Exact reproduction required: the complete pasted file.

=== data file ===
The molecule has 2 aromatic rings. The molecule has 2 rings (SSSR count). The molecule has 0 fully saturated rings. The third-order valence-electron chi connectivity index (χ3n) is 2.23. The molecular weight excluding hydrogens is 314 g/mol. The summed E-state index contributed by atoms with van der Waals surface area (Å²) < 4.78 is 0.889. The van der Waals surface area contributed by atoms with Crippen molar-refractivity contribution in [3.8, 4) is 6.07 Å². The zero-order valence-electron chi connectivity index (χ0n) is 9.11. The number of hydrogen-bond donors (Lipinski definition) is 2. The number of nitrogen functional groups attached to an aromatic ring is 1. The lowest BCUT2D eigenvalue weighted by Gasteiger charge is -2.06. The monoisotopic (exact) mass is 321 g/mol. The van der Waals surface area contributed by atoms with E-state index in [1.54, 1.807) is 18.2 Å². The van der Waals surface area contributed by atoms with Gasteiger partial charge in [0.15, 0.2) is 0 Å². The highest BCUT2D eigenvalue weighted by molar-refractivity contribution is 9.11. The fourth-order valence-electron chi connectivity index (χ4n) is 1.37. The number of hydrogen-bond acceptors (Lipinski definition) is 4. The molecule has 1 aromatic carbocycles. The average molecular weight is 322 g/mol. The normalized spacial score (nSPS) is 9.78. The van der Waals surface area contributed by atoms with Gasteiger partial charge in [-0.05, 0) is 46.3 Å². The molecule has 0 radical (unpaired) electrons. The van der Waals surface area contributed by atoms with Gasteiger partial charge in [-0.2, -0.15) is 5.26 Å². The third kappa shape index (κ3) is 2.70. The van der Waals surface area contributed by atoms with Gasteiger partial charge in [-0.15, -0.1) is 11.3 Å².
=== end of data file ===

The molecule has 2 aromatic rings. The molecule has 2 rings (SSSR count). The molecule has 0 fully saturated rings. The third-order valence-electron chi connectivity index (χ3n) is 2.23. The molecular weight excluding hydrogens is 314 g/mol. The summed E-state index contributed by atoms with van der Waals surface area (Å²) < 4.78 is 0.889. The van der Waals surface area contributed by atoms with Crippen molar-refractivity contribution in [3.8, 4) is 6.07 Å². The zero-order valence-electron chi connectivity index (χ0n) is 9.11. The number of hydrogen-bond donors (Lipinski definition) is 2. The number of nitrogen functional groups attached to an aromatic ring is 1. The lowest BCUT2D eigenvalue weighted by Gasteiger charge is -2.06. The monoisotopic (exact) mass is 321 g/mol. The van der Waals surface area contributed by atoms with E-state index in [1.54, 1.807) is 18.2 Å². The van der Waals surface area contributed by atoms with Gasteiger partial charge in [0.15, 0.2) is 0 Å². The highest BCUT2D eigenvalue weighted by molar-refractivity contribution is 9.11. The fourth-order valence-electron chi connectivity index (χ4n) is 1.37. The number of hydrogen-bond acceptors (Lipinski definition) is 4. The molecule has 1 aromatic carbocycles. The average molecular weight is 322 g/mol. The normalized spacial score (nSPS) is 9.78. The van der Waals surface area contributed by atoms with Gasteiger partial charge in [-0.05, 0) is 46.3 Å². The molecule has 0 radical (unpaired) electrons. The van der Waals surface area contributed by atoms with Gasteiger partial charge in [-0.2, -0.15) is 5.26 Å². The third kappa shape index (κ3) is 2.70. The van der Waals surface area contributed by atoms with Gasteiger partial charge in [-0.15, -0.1) is 11.3 Å².